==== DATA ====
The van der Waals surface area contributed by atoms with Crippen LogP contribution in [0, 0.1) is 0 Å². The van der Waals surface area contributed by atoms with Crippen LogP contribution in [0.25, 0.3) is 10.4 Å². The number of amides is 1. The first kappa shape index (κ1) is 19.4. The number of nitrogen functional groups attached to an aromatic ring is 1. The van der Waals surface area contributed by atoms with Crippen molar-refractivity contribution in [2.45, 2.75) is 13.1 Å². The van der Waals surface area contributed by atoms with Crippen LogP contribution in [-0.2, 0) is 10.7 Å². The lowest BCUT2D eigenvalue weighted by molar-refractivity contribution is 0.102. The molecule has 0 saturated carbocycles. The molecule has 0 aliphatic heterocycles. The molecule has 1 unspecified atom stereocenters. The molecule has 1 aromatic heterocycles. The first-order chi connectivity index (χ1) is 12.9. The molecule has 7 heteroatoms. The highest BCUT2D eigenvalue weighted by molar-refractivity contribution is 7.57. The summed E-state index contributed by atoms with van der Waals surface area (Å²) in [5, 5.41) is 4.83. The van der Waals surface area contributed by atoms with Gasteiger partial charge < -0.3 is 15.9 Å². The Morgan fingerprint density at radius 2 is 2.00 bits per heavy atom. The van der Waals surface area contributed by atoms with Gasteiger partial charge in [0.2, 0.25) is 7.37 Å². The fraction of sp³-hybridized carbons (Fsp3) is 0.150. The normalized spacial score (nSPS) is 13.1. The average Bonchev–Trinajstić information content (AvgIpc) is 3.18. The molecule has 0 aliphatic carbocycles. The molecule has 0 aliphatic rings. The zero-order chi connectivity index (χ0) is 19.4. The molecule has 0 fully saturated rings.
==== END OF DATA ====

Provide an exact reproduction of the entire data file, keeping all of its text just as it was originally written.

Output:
The van der Waals surface area contributed by atoms with Crippen LogP contribution in [0, 0.1) is 0 Å². The van der Waals surface area contributed by atoms with Crippen LogP contribution in [0.25, 0.3) is 10.4 Å². The number of amides is 1. The first kappa shape index (κ1) is 19.4. The number of nitrogen functional groups attached to an aromatic ring is 1. The van der Waals surface area contributed by atoms with Crippen molar-refractivity contribution in [2.45, 2.75) is 13.1 Å². The van der Waals surface area contributed by atoms with Crippen LogP contribution in [-0.2, 0) is 10.7 Å². The lowest BCUT2D eigenvalue weighted by molar-refractivity contribution is 0.102. The molecule has 0 saturated carbocycles. The molecule has 0 aliphatic heterocycles. The molecule has 1 unspecified atom stereocenters. The molecule has 1 aromatic heterocycles. The first-order chi connectivity index (χ1) is 12.9. The molecule has 7 heteroatoms. The highest BCUT2D eigenvalue weighted by molar-refractivity contribution is 7.57. The summed E-state index contributed by atoms with van der Waals surface area (Å²) in [5, 5.41) is 4.83. The van der Waals surface area contributed by atoms with Gasteiger partial charge < -0.3 is 15.9 Å². The Morgan fingerprint density at radius 2 is 2.00 bits per heavy atom. The van der Waals surface area contributed by atoms with Gasteiger partial charge in [0.2, 0.25) is 7.37 Å². The fraction of sp³-hybridized carbons (Fsp3) is 0.150. The normalized spacial score (nSPS) is 13.1. The average Bonchev–Trinajstić information content (AvgIpc) is 3.18. The molecule has 0 aliphatic carbocycles. The molecule has 0 aliphatic rings. The zero-order chi connectivity index (χ0) is 19.4. The molecule has 0 fully saturated rings.